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Unread July 17th, 2006, 10:00 PM
alexandra_k alexandra_k is offline
Join Date: Jan 2006
Posts: 106
Default Re: free will, determinism, and morality

I agree with your characterisation of moral responsibility. In those cases I cited before (tied to a chair / not tied to a chair etc) then you would make 'morally responsible' and 'not morally responsible' judgments. I agree. We could both go one step further and say that the reason why the person is morally responsible in one case is because their actions were determined (or caused) by their beliefs and desires, whereas in the other case the person is not morally responsible because their action was not caused by their beliefs and desires (there was outside causation that prevented that from happening). I go one step further, though, and say that the person who was morally responsible was free and the person who was not morally responsible was not free. You resist attaching the label 'free' to appropriate causation. You thus ask people to revise their beliefs about how free will is required for moral responsibility.

>> The dispute is solely verbal.
> OK, but your perspective can easily be twisted to support religious views.

I can't be answerable / responsible for what conclusions people reach when they 'twist' my view into something it is not. That being said I'd like my view to be agnostic (neither requiring nor denying God) for the reason that... There might just be a supernatural force behind the world. I'd also like to convert both atheists, religious folk, and the rest to my view rather than alienating myself from groups of people.

> in fact, it's hard not to.

Points of difference:

- Most (though not all) religious folk have a libertarian conception of free will that requires that one 'could have done otherwise' in the sense that determinism is incompatible with free will. I've made it clear I don't agree with that.
- Most (though not all) religious folk have a libertarian conception of free will that requires that a free act is uncaused. I've made it clear I don't agree with that.
- Most (though not all) religous folk have a notion of this non-physical / immaterial substance (the soul) that can cause changes in the physical world and that is the seat of our free will. I've made it clear that we do not need to posit an immaterial soul (and indeed I haven't posited one).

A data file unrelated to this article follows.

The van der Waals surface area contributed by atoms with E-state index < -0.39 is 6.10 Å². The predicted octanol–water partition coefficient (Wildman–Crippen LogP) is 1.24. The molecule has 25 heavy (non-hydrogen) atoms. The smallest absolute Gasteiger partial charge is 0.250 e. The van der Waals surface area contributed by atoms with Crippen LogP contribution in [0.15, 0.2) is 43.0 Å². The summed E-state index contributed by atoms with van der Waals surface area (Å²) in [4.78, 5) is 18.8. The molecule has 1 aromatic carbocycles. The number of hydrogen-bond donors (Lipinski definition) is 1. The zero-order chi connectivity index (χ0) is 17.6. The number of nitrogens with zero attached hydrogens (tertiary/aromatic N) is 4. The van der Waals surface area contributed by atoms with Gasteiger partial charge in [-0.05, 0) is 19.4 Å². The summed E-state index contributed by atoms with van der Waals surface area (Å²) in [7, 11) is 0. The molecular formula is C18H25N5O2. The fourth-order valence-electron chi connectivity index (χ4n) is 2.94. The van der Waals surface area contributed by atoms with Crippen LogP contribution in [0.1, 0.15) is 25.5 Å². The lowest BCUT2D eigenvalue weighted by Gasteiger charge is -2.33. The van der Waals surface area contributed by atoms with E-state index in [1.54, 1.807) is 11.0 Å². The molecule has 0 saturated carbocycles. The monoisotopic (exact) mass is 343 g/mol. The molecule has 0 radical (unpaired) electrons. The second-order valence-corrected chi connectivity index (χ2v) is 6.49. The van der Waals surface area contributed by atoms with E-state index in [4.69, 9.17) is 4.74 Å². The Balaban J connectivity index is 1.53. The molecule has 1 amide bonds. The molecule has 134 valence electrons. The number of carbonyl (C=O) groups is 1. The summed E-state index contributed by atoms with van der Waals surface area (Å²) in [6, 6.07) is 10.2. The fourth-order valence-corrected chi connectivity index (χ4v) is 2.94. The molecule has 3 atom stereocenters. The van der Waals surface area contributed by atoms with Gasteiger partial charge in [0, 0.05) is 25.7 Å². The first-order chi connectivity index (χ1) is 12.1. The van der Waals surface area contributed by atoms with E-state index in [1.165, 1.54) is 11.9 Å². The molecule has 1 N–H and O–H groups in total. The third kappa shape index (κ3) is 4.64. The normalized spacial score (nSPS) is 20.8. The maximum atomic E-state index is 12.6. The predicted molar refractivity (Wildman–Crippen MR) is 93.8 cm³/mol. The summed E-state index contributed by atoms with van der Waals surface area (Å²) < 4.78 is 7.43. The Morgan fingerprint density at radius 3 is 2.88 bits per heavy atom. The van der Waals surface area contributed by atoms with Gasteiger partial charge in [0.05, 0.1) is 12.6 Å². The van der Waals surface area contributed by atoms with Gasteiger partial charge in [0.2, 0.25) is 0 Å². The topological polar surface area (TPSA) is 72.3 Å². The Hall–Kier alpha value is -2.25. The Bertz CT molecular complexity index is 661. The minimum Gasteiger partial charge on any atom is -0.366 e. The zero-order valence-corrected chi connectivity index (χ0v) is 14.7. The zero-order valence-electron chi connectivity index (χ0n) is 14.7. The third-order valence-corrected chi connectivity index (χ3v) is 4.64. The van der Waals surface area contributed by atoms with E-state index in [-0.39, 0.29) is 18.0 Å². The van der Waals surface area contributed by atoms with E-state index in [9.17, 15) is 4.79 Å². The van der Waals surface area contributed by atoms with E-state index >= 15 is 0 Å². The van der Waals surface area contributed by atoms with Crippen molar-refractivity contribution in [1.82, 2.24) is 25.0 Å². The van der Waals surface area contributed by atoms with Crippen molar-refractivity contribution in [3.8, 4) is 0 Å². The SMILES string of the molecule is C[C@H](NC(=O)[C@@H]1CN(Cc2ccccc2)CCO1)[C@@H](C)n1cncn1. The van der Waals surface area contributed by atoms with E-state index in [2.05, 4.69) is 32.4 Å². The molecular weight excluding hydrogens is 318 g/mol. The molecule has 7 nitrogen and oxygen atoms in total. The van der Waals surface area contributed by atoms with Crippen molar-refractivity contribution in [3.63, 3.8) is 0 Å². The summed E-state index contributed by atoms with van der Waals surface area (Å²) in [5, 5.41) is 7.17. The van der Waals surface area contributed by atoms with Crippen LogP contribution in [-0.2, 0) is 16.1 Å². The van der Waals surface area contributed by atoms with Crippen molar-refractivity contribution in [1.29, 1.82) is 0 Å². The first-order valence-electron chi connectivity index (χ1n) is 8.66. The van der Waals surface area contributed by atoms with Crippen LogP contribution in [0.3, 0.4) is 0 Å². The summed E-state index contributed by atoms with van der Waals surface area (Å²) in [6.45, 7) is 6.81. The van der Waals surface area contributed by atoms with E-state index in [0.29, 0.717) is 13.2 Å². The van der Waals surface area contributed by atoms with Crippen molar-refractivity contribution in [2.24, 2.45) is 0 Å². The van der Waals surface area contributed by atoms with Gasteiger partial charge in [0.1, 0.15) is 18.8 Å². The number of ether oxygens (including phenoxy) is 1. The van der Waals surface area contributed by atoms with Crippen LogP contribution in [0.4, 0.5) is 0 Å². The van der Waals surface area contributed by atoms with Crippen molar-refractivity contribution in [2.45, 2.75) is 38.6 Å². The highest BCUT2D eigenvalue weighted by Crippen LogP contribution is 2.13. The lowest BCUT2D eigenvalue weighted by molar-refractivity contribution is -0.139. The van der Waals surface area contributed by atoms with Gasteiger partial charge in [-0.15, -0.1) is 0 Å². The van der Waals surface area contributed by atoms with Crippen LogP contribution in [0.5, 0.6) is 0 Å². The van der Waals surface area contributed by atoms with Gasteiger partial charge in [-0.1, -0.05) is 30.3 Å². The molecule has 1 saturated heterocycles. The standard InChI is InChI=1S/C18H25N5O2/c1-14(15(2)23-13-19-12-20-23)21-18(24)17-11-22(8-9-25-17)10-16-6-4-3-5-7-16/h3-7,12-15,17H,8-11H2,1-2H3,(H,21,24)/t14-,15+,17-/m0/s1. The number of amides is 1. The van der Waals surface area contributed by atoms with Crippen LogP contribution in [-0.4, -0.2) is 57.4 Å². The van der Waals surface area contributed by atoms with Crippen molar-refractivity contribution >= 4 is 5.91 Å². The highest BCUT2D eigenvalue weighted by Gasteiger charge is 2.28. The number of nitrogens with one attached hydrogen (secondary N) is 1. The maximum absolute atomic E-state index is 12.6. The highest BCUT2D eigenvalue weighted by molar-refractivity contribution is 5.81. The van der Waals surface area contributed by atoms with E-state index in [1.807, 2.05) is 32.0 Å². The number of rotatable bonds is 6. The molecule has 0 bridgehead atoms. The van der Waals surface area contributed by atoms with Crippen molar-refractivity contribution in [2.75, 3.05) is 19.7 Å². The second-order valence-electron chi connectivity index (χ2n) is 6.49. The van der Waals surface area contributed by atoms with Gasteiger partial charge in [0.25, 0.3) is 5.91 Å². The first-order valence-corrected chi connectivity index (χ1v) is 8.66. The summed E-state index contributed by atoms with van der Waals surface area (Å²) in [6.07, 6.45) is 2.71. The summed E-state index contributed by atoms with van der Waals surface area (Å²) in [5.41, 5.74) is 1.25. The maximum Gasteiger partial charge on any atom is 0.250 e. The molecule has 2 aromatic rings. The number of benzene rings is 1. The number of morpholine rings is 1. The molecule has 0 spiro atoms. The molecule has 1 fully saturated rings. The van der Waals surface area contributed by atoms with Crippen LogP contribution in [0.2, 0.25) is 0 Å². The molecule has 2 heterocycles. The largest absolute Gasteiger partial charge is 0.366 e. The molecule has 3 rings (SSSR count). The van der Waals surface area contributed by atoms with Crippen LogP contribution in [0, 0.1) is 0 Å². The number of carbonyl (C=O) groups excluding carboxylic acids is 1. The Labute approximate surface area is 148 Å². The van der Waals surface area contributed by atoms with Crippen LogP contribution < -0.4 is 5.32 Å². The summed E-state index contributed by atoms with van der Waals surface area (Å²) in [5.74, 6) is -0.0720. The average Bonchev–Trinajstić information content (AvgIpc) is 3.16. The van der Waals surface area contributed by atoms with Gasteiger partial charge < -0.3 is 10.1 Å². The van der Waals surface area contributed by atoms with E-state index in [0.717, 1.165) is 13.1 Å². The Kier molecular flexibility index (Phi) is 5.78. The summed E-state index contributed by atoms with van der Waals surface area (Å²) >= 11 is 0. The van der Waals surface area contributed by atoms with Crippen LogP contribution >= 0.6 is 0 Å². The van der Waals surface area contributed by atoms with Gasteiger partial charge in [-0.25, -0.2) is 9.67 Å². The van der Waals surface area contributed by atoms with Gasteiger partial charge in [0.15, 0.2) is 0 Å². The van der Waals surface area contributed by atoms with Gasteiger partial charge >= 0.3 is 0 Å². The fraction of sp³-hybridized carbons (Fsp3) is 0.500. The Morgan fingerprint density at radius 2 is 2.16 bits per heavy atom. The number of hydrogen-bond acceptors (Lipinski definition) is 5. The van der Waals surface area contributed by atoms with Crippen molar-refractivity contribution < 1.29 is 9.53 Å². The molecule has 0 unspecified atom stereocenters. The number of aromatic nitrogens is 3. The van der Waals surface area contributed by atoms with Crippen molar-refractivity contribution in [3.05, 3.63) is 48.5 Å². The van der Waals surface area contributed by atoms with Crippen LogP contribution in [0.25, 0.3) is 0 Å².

To twist my view into an endorsement of those things would be to twist it indeed...

> There's nothing concrete about 'emergent properties' stemming from 'complicated neural patterns' or whatever effects any freedom in will.

I'll tell you what I mean by an 'emergent property'. It is a property that an object has that none of its parts has when considered in isolation. An analogy. Water is H2O. It is a structured arrangement of H2O molecules. If you consider an H2O molecule it does not have the property of liquidity. If you have a bunch of H2O molecules with certain kinds of bonds then the resulting substance has the emergent property of liquidity, however. Liquidity is a physical property, but it is also an emergent property. Beliefs and desires are also emergent properties of our neurons in the sense that they are physical properties that no particular neurone has when considered in isolation but something (along the lines of a pattern of activation) exhibits the emergent property of being a belief. A shop is also an emergent property. So is money. They are all physical properties so there is nothing mysterious going on. If we know all the microphysical facts about the world and all the laws of nature we can deduce the emergent properties (well we could if we were ideally rational with unbounded cognitive capacity). Hey, maybe that is how God does it :-O